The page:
Rand Merchant Bank cautions over RDA $1.5 bn bond

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via Zambia Daily Mail by Online Editor on 5/16/13

RAND Merchant Bank (RMB), a division of FirstRand Bank Limited, has cautioned Government over the planned issuance of bonds by state-owned enterprises saying it will push up the country’s debt gross domestic product  (GDP) ratio to 50 percent.
The Road Development Agency (RDA) plans to sell a US$1.5 billion bond by the end of the year while Lusaka City Council (LCC) is also looking for advisers in its planned US$500 million bond sale.
Similarly, Zesco Limited intends to raise as much as US$250 million for infrastructure development.
But  Rand Merchant Bank macro strategist for global markets Celeste Fauconnier said the issuance of the bonds by the council and two state- owned enterprises could significantly propel debt of GDP ratio for the country.
“The debt ratio is currently 28 percent, if all those issuances are successful and done in one fiscal year, and reaches around US$4 billion  (assuming Zesco raised US$500 million – which was our initial understanding) and adding the Eurobond, all the issuances would add up to almost US$4 billion.
“This could push the current 28 percent debt level towards the 50 percent mark,” she said.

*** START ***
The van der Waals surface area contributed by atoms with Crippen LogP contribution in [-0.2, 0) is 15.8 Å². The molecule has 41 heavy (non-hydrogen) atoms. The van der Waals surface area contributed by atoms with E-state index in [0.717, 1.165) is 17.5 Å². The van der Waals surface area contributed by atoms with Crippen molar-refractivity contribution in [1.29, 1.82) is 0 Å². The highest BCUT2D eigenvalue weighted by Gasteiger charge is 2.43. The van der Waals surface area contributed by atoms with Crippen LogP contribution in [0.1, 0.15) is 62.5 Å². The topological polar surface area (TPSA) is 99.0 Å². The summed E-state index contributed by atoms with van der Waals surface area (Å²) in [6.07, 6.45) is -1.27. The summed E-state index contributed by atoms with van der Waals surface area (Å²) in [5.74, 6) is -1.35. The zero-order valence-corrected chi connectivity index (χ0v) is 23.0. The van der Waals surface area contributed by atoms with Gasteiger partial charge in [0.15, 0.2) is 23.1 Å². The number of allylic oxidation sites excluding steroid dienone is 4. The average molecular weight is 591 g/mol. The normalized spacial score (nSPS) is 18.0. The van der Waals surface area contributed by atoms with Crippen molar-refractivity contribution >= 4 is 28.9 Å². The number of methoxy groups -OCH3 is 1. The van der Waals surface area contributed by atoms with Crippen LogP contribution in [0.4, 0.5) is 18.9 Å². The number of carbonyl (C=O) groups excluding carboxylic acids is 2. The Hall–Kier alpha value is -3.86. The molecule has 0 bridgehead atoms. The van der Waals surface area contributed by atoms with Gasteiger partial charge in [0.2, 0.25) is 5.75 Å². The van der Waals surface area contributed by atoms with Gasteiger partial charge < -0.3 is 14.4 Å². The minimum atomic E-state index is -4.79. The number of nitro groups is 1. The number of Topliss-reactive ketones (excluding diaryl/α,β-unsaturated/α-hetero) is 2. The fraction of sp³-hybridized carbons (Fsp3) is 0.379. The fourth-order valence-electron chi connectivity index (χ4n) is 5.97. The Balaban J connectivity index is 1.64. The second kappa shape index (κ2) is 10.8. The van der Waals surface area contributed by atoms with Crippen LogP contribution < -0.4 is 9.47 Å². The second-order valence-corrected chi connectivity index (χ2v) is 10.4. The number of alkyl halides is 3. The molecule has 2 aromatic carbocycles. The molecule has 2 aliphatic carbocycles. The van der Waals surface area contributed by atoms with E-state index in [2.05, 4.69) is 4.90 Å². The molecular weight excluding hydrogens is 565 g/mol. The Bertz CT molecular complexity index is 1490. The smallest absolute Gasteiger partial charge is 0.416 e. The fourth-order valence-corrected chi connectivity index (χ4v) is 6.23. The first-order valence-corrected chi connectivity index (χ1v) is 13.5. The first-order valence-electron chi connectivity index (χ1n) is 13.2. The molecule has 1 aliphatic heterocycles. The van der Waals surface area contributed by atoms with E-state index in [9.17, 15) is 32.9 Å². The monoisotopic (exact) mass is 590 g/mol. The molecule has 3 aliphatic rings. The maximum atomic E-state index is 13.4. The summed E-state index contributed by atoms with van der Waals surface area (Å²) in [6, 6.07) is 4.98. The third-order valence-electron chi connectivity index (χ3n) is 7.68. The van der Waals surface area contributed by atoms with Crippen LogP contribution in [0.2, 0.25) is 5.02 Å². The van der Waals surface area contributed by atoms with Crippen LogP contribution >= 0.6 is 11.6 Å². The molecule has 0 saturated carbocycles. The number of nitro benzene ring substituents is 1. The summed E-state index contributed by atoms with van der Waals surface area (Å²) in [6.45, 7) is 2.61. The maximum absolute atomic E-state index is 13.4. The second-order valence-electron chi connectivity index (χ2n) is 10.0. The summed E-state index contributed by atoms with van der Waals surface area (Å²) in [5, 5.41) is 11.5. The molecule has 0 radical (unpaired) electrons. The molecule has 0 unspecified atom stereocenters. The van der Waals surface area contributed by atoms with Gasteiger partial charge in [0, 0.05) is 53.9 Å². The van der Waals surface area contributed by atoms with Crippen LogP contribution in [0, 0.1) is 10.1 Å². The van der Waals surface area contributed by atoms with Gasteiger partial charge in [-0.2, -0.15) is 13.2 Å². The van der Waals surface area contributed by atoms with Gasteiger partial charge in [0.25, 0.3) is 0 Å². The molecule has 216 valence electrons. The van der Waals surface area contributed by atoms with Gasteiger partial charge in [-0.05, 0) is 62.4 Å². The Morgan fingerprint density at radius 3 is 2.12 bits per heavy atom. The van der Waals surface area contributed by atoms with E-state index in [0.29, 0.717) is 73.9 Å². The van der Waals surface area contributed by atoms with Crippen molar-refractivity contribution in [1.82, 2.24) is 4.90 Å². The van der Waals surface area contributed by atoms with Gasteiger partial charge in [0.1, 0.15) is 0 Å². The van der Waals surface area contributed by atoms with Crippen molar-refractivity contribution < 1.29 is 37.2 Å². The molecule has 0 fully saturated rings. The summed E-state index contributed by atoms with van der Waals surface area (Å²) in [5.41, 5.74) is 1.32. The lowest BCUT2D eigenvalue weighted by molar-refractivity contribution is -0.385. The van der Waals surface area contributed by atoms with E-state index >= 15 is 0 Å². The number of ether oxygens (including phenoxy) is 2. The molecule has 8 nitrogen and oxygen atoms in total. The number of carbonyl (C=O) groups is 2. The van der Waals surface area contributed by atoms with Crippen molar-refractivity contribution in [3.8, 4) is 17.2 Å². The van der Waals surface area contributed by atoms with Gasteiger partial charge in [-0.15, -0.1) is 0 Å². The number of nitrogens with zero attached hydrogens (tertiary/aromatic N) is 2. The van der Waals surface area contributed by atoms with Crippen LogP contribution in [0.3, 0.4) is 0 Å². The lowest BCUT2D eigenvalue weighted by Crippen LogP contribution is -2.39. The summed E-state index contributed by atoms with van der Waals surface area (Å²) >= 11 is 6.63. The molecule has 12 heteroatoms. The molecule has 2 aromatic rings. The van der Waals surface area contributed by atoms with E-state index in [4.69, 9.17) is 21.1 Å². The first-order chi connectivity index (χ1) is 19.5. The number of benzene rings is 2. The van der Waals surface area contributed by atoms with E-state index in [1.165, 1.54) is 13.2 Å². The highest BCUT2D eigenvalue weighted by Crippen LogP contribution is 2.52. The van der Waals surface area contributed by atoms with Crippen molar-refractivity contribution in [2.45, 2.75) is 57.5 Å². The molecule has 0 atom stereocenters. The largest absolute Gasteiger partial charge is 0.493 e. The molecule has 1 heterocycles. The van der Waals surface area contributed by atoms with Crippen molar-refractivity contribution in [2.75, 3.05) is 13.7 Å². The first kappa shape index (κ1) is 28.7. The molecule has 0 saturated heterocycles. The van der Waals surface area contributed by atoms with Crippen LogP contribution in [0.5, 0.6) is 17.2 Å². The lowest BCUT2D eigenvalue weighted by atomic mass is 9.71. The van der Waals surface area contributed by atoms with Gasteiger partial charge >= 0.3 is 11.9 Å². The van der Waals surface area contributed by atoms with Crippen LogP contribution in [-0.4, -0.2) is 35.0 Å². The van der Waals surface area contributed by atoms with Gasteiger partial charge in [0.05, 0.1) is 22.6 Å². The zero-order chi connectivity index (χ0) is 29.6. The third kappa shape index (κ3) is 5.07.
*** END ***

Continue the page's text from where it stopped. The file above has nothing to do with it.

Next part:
Ms Fauconnier was speaking during the First National Bank presentation in Lusaka recently.
State-owned firms want to tap into international debt markets after the country sold its first 10-year bond last year. Zambia raised US$750 million through its Eurobond.
Government debt as a percent of GDP, also known as debt-to-GDP ratio, is the amount of national debt a country has in percentage of its GDP.
Zambia recorded a GDP of 31.20 percent of the country’s gross domestic product in 2011.
Historically, from 1990 until 2011, Government debt-to-GDP averaged 122.9 percent reaching an all-time high of 277.5 percent in December of 1991 and a record low of 4.4 percent in December of 2006.
Generally, Government debt as a percent of GDP is used by investors to measure a country’s ability to make future payments on its debt, thus affecting the country borrowing costs and government bond yields.